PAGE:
“I think of it as a chain,” she said. “Everything impacts everybody else.”

In 1990, a major flood damaged the airfield, inundating hangars with muck and leaving the scene looking “like an explosion hit,” according to Daily Herald reporting from the time.

Memories of other floods in 2006 and 2009 soured the neighbors’ views on the airport’s new proposal.

“I’m ready to do it again,” said Jarvis. “We said no, we meant no. And I’m not dead yet.”

Snohomish residents Barbara Bailey, right, and Beth Jarvis sit on a gate atop a levee on Bailey’s property on Monday, May 13, 2024, at Bailey Farm in Snohomish, Washington. Bailey is concerned the expansion of nearby Harvey Field Airport will lead to levee failures during future flood events due to a reduction of space for floodwater to safely go. (Ryan Berry / The Herald)

Snohomish residents Barbara Bailey, right, and Beth Jarvis sit on a gate atop a levee on Bailey’s property on Monday, May 13, 2024, at Bailey Farm in Snohomish, Washington. Bailey is concerned the expansion of nearby Harvey Field Airport will lead to levee failures during future flood events due to a reduction of space for floodwater to safely go. (Ryan Berry / The Herald)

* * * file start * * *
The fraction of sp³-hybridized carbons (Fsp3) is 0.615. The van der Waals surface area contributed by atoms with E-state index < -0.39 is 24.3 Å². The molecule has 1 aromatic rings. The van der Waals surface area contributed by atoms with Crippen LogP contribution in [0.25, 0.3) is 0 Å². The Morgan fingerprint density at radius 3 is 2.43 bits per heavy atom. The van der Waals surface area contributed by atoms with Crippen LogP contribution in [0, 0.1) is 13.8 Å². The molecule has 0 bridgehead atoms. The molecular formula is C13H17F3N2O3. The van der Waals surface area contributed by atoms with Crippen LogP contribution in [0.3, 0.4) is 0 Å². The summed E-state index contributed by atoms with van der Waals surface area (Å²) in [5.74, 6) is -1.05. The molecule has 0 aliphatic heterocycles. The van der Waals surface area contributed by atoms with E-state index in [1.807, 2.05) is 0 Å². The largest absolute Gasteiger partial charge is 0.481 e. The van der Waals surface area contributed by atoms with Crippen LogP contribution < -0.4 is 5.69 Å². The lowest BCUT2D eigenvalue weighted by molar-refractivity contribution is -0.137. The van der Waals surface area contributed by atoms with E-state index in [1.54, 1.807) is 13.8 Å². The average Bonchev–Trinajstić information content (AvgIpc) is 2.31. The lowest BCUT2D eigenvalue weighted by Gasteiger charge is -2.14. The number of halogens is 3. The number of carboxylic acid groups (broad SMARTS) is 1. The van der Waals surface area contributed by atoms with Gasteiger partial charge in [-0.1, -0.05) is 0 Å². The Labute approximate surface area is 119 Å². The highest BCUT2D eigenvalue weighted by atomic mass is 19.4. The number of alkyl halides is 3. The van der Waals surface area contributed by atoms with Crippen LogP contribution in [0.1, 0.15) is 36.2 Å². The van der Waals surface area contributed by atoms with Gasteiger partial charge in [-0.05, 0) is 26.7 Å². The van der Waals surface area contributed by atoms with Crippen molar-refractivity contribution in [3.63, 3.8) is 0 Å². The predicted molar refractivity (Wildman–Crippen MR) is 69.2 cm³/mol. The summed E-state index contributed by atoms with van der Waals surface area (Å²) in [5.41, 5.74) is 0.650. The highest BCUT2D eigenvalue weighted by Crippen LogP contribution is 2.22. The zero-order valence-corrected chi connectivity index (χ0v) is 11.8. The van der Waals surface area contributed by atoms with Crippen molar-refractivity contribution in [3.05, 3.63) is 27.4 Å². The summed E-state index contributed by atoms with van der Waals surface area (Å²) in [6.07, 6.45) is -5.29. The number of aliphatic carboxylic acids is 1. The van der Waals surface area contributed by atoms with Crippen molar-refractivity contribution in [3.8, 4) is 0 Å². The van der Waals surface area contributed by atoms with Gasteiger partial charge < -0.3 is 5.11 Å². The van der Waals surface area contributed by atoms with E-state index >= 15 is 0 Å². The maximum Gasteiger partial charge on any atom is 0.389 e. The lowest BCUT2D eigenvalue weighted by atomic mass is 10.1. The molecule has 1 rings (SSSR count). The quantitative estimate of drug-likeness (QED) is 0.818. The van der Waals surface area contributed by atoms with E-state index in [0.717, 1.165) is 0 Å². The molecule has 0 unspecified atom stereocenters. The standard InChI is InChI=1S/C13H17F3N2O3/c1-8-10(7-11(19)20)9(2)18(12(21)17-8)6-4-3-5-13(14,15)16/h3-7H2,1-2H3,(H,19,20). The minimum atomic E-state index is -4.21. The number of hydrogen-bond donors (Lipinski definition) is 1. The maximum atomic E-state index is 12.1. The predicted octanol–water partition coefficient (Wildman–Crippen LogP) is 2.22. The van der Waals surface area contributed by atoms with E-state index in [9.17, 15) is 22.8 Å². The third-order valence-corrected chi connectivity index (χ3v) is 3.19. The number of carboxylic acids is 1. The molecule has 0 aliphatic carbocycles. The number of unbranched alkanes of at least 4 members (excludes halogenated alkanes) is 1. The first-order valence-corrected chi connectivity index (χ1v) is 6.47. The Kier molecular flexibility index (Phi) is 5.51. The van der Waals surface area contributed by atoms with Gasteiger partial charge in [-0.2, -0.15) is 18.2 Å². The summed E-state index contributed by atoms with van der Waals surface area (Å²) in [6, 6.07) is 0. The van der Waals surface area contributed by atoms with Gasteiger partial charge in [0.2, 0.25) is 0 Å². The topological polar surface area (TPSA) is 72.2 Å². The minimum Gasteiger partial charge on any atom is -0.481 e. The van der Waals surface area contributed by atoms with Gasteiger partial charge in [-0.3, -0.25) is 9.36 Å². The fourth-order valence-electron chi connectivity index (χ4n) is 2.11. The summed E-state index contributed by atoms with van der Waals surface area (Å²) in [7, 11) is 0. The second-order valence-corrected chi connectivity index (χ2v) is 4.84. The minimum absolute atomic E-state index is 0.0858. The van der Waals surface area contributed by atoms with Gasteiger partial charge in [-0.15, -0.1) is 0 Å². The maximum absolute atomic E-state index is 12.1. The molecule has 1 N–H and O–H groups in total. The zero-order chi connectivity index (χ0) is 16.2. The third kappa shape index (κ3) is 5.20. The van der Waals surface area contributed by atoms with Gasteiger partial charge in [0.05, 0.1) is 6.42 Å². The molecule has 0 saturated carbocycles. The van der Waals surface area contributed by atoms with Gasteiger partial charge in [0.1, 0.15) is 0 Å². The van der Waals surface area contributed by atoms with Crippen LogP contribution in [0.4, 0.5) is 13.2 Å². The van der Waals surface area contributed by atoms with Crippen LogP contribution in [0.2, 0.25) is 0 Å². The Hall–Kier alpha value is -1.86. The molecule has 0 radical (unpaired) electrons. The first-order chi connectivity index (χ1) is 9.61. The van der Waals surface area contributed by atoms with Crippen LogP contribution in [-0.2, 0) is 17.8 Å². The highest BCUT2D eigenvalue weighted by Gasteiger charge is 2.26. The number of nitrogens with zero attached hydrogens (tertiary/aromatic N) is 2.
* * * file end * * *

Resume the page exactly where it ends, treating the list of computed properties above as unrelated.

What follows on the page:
‘Make sure the valley is protected’

Residents brought up the flood concern at a public meeting on the project Tuesday.

Candace McKenna, a Snohomish resident of 35 years, asked Nick Gentile, aviation water resources engineer at RS&H, questions about the risk.

“If the river is already at flood stage, what is it doing to surrounding properties?” she asked. “Are the farmers going to be more adversely affected?”